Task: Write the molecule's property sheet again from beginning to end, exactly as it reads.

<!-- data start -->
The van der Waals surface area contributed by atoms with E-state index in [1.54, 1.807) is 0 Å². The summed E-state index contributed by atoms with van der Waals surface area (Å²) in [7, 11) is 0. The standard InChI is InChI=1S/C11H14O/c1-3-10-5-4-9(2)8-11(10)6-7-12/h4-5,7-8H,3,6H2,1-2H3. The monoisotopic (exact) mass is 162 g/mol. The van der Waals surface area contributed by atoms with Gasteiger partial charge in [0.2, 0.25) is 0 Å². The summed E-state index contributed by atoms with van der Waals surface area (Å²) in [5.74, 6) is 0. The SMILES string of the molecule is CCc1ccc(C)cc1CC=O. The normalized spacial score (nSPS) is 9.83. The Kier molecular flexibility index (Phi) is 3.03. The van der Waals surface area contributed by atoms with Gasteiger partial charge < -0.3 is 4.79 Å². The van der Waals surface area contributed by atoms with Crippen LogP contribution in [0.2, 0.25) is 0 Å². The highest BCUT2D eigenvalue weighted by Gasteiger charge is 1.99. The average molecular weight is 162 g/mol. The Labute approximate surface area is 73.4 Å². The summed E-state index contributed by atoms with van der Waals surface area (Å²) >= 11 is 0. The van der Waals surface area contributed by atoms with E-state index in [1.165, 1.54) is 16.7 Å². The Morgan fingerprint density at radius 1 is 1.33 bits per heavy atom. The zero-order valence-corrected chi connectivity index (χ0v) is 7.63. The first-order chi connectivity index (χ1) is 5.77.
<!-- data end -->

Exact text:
The van der Waals surface area contributed by atoms with E-state index in [1.54, 1.807) is 0 Å². The summed E-state index contributed by atoms with van der Waals surface area (Å²) in [7, 11) is 0. The standard InChI is InChI=1S/C11H14O/c1-3-10-5-4-9(2)8-11(10)6-7-12/h4-5,7-8H,3,6H2,1-2H3. The monoisotopic (exact) mass is 162 g/mol. The van der Waals surface area contributed by atoms with Gasteiger partial charge in [0.2, 0.25) is 0 Å². The summed E-state index contributed by atoms with van der Waals surface area (Å²) in [5.74, 6) is 0. The SMILES string of the molecule is CCc1ccc(C)cc1CC=O. The normalized spacial score (nSPS) is 9.83. The Kier molecular flexibility index (Phi) is 3.03. The van der Waals surface area contributed by atoms with Gasteiger partial charge < -0.3 is 4.79 Å². The van der Waals surface area contributed by atoms with Crippen LogP contribution in [0.2, 0.25) is 0 Å². The highest BCUT2D eigenvalue weighted by Gasteiger charge is 1.99. The average molecular weight is 162 g/mol. The Labute approximate surface area is 73.4 Å². The summed E-state index contributed by atoms with van der Waals surface area (Å²) >= 11 is 0. The van der Waals surface area contributed by atoms with E-state index in [1.165, 1.54) is 16.7 Å². The Morgan fingerprint density at radius 1 is 1.33 bits per heavy atom. The zero-order valence-corrected chi connectivity index (χ0v) is 7.63. The first-order chi connectivity index (χ1) is 5.77.